The European Space Information System (ESIS) project was initiated in 1988 as a service for homogeneous access to heterogeneous databases on the network. At the time, DECNET, EARN and Bitnet were the main academic links. The project pre-dated the World Wide Web, which immensely pushed technology in 1993 to allow homogeneous access to data.

Initially, the ESIS project was to link databases of the European Space Agency together with centres of excellence that included the Centre de Données astronomiques de Strasbourg and its SIMBAD service, the European Southern Observatory and the Canadian Astronomical Data Centre (CADC), as well as the Rutherford Appleton Laboratory for Space Physics data [1]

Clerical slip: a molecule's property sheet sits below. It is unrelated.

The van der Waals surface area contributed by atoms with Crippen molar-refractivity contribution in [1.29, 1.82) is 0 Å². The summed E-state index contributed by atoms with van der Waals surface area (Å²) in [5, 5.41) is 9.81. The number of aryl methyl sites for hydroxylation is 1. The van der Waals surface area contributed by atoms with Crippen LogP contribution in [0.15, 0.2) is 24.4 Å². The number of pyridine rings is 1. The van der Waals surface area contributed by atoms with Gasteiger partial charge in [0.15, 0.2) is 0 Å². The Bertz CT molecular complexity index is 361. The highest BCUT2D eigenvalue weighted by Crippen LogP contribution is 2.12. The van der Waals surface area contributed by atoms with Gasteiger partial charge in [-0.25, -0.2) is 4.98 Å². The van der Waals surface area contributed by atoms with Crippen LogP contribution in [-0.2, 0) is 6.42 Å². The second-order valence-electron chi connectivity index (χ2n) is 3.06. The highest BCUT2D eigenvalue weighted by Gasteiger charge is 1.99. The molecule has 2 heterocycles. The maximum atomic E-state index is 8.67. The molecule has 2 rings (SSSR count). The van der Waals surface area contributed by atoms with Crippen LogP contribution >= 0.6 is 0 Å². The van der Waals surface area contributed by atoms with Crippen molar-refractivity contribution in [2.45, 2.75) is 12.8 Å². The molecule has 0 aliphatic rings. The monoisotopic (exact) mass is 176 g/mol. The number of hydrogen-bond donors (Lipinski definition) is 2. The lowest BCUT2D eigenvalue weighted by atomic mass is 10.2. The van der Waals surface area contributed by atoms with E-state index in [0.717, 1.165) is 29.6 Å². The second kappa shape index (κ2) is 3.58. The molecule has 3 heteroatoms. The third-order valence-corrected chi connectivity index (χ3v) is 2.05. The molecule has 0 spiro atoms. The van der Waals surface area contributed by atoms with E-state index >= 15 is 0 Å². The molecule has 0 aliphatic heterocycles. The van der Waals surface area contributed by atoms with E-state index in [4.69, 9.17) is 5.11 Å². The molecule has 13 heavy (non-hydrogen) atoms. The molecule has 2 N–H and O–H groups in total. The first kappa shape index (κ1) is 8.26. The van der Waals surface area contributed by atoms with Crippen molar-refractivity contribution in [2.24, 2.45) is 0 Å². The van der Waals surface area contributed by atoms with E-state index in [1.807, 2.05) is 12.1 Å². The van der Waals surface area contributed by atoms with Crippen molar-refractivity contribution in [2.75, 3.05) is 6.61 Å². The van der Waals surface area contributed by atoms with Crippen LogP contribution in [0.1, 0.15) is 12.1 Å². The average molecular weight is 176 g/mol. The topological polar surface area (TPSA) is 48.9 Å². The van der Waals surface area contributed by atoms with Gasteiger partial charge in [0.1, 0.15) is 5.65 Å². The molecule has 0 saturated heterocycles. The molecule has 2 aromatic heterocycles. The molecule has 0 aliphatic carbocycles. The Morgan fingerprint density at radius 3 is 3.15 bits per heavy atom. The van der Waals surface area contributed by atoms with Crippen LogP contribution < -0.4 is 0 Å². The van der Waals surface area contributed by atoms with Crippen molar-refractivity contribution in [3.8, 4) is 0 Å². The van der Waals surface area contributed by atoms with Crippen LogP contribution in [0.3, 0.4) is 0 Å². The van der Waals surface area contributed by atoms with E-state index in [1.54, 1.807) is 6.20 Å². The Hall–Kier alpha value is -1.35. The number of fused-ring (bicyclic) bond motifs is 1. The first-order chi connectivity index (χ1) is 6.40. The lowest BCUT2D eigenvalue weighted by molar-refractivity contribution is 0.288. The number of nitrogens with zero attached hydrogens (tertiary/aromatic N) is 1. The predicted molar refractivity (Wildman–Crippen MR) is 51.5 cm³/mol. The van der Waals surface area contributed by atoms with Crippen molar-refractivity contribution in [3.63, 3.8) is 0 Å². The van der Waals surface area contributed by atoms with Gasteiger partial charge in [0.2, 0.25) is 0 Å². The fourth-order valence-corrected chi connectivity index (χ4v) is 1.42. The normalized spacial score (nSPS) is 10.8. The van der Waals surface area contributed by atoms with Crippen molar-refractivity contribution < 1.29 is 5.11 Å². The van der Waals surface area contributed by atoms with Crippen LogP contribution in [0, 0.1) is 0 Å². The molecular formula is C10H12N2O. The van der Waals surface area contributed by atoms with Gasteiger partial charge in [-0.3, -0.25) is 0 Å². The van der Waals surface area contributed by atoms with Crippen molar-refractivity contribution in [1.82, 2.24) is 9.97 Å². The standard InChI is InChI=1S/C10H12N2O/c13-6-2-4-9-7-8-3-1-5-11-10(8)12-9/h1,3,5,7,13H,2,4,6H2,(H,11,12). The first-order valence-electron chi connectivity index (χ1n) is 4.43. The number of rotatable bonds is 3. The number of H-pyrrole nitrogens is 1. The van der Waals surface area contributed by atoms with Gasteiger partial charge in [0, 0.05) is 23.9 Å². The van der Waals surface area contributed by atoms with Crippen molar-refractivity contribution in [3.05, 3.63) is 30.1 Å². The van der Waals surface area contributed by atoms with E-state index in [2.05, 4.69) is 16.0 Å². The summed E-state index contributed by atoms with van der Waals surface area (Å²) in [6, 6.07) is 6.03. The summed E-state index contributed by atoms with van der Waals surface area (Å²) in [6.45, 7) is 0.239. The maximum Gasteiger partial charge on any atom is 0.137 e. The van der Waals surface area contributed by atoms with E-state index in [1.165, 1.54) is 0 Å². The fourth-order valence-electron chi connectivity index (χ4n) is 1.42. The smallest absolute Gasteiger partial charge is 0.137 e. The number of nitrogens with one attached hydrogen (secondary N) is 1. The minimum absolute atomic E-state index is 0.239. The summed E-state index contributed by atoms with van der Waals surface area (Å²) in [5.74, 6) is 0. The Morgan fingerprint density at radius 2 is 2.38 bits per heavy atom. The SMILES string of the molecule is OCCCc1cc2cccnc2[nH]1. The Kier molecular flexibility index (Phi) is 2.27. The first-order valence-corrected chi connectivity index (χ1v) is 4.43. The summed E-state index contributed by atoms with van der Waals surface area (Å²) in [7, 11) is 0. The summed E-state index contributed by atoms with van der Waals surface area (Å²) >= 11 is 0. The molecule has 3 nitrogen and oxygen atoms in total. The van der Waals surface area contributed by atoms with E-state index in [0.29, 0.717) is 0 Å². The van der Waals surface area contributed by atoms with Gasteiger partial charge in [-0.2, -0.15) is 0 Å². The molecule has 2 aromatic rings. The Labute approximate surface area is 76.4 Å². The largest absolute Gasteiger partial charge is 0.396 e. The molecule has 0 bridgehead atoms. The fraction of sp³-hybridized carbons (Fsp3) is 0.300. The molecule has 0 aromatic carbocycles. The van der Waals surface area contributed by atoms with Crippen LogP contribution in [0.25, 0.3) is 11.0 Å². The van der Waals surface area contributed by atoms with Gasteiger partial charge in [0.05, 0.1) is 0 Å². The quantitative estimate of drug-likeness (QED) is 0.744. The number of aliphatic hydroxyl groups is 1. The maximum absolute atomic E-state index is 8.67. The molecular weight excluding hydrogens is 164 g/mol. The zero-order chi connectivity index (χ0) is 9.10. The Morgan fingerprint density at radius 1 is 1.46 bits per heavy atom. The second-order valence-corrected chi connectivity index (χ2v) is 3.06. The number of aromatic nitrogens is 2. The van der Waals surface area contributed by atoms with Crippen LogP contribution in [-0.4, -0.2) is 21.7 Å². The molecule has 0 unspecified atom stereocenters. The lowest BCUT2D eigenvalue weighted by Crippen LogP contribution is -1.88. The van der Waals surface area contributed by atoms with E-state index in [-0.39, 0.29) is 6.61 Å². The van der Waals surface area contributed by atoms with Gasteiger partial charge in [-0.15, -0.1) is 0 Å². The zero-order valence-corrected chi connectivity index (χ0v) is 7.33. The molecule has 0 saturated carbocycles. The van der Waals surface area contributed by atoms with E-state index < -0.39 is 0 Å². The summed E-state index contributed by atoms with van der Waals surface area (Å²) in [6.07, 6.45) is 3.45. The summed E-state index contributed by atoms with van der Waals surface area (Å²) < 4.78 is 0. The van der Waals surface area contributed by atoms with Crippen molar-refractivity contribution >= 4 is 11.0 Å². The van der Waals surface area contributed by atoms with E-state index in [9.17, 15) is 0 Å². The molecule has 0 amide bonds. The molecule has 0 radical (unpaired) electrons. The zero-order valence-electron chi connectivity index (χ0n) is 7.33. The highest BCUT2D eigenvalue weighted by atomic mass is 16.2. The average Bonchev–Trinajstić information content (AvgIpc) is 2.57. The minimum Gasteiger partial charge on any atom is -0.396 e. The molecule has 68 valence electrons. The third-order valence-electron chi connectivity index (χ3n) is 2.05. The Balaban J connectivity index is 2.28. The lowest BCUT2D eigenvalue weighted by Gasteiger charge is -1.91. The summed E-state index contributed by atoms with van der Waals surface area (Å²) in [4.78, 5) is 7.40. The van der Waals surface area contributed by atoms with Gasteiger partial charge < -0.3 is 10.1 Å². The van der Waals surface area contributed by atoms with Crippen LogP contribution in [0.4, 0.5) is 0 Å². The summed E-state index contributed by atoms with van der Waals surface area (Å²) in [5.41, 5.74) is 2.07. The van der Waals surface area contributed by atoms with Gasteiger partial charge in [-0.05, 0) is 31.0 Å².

The outcome of the project yielded a set of applications to browse catalogues, access images, spectra and lightcurves, as well as access to bibliographic information. The main astronomical missions that influenced ESIS at the time were the Hubble Space Telescope, EXOSAT and IUE, while Space Physics was mainly focused on the Cluster mission.

Having been a pioneer project in its days, many of the original concepts used then (such as catalogue browsing, searching in an area of the sky) were later embedded in other astronomical data services worldwide. ESIS provided the building blocks and the prototypes to what is today being implemented in the Virtual Observatory projects, such as the Astrophysical Virtual Observatory.

The greatest success of ESIS was the transfer of its Catalogue Browser to the CDS, which later became better known as the VizieR Catalogue Service.[2]

See also